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Full-Scale Furniture Fire Experiments

furniture-fire

The Flammability Reduction Group recently completed a two-week-long series of full-scale furniture fire experiments in the National Fire Research Laboratory (NFRL). These tests focused on quantifying the ability of barrier fabrics to reduce the flammability of residential upholstered furniture (RUF) - specifically, how barrier fabrics can reduce fire size (heat release rate, HRR) and delay fire growth (i.e. increase time to peak HRR). In the United States, RUF Fires are the single largest cause of civilian deaths in home fires (>600 deaths and >1,100 injuries per year).[1]

Triplicate tests were conducted on armchair mock-ups constructed with a polyurethane foam seat cushion, polyurethane/plywood arms, and a polyester-filled back cushion, each wrapped with a barrier fabric and a polypropylene cover fabric. Six different commercially available barrier fabrics were tested, using fiber materials (glass, cellulose, hydrated silica, para-aramid, oxidized polyacrylonitrile) without any additional flame retardant chemicals; a set of control experiments was conducted without a barrier fabric, using only the polypropylene cover fabric over each cushion. Sample construction is typical of that of commercially available RUF; a detailed description of sample construction is provided here: Chair Mockup Schematic.pdf .

Test Results

As seen in Video 1 the presence of a barrier fabric can significantly delay fire growth and reduce peak fire size (HRR). The two barrier fabrics used in this video are inexpensive and commercially available. Barrier 4 (center) is a fiberglass fabric. Barrier 1 (right) is a rayon, cotton, and hydrated-silica fiber blend that is currently used to protect mattresses such that they can meet the requirements of 16 CFR Part 1633, the Federal Standard for the Flammability (open flame) of mattress sets [2]

In these experiments, the armchairs constructed without a barrier fabric (left) supported rapid fire growth with a peak heat release rate of almost 3 MW, which would likely lead to flashover in a typical living room approximately 2-3 minutes after ignition [3]. With a barrier fabric (center and right), peak heat release rate was reduced by up to a factor of 3 and delayed until 10 to 20 minutes after ignition. Note: fire department response time objectives are between 9 minutes and 14 minutes, depending on the demand zone (i.e. urban vs. rural) [4]. More information regarding basic fire dynamics (e.g. definitions of hire size, heat release rate, and flashover) is available here .

What’s Next?

Currently, there is no national standard to assess the flammability of residential upholstered furniture in response to an open flame. A California standard assessing the smolder resistance of materials used in upholstered furniture (Technical Bulletin 117-2013 [5]) exists; however, material response to smoldering and flaming ignitions sources may vary. For example, without the use of a barrier fabric, furniture constructed with the polypropylene cover fabric (experiment at left in Video 1) passes the California Technical Bulletin 117-2013 tests.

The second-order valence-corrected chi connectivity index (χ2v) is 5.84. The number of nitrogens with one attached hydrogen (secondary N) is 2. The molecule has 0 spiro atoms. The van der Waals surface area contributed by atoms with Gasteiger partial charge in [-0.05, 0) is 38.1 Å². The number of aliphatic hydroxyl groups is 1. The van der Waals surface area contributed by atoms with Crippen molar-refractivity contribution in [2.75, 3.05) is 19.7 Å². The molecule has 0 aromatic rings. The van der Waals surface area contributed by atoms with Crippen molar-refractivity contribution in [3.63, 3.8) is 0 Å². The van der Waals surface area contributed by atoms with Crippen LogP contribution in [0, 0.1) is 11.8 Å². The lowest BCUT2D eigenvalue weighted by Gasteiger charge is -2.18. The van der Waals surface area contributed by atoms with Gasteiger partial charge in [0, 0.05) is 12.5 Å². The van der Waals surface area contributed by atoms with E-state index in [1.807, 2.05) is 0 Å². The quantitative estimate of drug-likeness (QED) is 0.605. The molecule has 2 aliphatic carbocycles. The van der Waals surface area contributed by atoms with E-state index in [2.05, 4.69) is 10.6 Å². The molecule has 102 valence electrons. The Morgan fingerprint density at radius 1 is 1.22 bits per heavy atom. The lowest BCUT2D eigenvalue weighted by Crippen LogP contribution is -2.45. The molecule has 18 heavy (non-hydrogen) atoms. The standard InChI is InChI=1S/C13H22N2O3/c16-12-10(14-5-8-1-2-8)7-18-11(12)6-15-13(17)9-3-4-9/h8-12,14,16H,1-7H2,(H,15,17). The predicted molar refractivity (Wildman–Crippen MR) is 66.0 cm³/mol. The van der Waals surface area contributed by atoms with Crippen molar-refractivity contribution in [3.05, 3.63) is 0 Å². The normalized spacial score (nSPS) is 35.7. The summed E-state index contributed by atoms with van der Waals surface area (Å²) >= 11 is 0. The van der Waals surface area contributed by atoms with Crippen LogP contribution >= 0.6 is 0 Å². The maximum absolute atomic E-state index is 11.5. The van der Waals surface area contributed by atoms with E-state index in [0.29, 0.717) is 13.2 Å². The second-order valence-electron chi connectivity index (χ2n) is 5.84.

Ongoing work by the Flammability Reduction Group at NIST is focused on developing a standard composite test method (bench-scale) that can assess the effectiveness of technologies to reduce the flammability of RUF without chemically active flame retardants (e.g. barrier fabrics) and correlating performance in these bench-scale tests with full scale measurements. 

More information about the Reduced Flammability of Residential Upholstered Furniture Project is available at: https://www.nist.gov/programs-projects/reduced-flammability-residential-upholstered-furniture-project


[1] J.R. Hall Jr, “Estimating Fires When a Product is the Primary Fuel but Not the First Fuel, With an Application to Upholstered Furniture”, NFPA, 2014.
[2] Consumer Product Safety Commission 16 CFR Part 163, “Standard for the flammability (Open Flame) of Mattress Sets; Final Rule,” CPSC, 2006. https://www.cpsc.gov/s3fs-public/pdfs/blk_media_mattsets.pdf 
[3] M.C Bruns, NIST Technical Notes 1920, “Predicting the Effects of Barrier Fabrics on Residential Upholstered Furniture Fire Hazard,” NIST, 2016. https://nvlpubs.nist.gov/nistpubs/TechnicalNotes/NIST.TN.1920.pdf 
[4] NFPA 1720, “Standard for the Organization and Deployment of Fire Suppression Operations, Emergency Medical Operations, and Special Operations to the Public by Volunteer Fire Departments, 2010 Edition,” NFPA, 2010. https://www.nfpa.org/Codes-and-Standards/ARCHIVED/Safer-Act-Grant/NFPA-1720
[5] State of California Department of Consumer Affairs, Technical Bulletin 117-2013, “Requirements, Test Procedure and Apparatus for Testing the Smolder Resistance of Materials Used in Upholstered Furniture,” 2013. https://www.bearhfti.ca.gov/about_us/tb117_2013.pdf

Released June 29, 2018, Updated March 25, 2019